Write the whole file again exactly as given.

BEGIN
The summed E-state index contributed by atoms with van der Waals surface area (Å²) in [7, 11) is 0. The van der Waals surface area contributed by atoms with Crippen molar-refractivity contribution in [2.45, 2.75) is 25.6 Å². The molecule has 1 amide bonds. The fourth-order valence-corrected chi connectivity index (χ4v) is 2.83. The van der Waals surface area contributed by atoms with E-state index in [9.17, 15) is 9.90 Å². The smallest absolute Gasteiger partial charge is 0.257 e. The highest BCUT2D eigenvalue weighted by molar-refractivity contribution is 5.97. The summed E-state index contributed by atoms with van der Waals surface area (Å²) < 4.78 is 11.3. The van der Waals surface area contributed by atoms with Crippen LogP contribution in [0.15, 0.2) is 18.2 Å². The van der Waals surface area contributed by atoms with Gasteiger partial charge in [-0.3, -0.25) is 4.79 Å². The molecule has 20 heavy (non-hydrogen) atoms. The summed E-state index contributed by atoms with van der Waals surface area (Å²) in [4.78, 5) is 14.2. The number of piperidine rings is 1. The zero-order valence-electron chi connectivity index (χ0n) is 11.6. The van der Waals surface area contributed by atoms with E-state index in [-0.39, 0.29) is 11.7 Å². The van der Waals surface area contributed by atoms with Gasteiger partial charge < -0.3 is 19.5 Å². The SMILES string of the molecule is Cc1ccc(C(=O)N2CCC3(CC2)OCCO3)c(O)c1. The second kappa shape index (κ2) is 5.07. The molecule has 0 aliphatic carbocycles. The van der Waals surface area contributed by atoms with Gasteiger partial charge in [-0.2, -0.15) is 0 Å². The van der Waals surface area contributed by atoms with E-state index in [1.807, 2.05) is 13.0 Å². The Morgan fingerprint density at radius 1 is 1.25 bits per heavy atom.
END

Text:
The summed E-state index contributed by atoms with van der Waals surface area (Å²) in [7, 11) is 0. The van der Waals surface area contributed by atoms with Crippen molar-refractivity contribution in [2.45, 2.75) is 25.6 Å². The molecule has 1 amide bonds. The fourth-order valence-corrected chi connectivity index (χ4v) is 2.83. The van der Waals surface area contributed by atoms with E-state index in [9.17, 15) is 9.90 Å². The smallest absolute Gasteiger partial charge is 0.257 e. The highest BCUT2D eigenvalue weighted by molar-refractivity contribution is 5.97. The summed E-state index contributed by atoms with van der Waals surface area (Å²) < 4.78 is 11.3. The van der Waals surface area contributed by atoms with Crippen LogP contribution in [0.15, 0.2) is 18.2 Å². The van der Waals surface area contributed by atoms with Gasteiger partial charge in [-0.3, -0.25) is 4.79 Å². The molecule has 20 heavy (non-hydrogen) atoms. The summed E-state index contributed by atoms with van der Waals surface area (Å²) in [4.78, 5) is 14.2. The number of piperidine rings is 1. The zero-order valence-electron chi connectivity index (χ0n) is 11.6. The van der Waals surface area contributed by atoms with E-state index in [-0.39, 0.29) is 11.7 Å². The van der Waals surface area contributed by atoms with Gasteiger partial charge < -0.3 is 19.5 Å². The SMILES string of the molecule is Cc1ccc(C(=O)N2CCC3(CC2)OCCO3)c(O)c1. The second kappa shape index (κ2) is 5.07. The molecule has 0 aliphatic carbocycles. The van der Waals surface area contributed by atoms with Gasteiger partial charge in [-0.2, -0.15) is 0 Å². The van der Waals surface area contributed by atoms with E-state index in [1.807, 2.05) is 13.0 Å². The Morgan fingerprint density at radius 1 is 1.25 bits per heavy atom.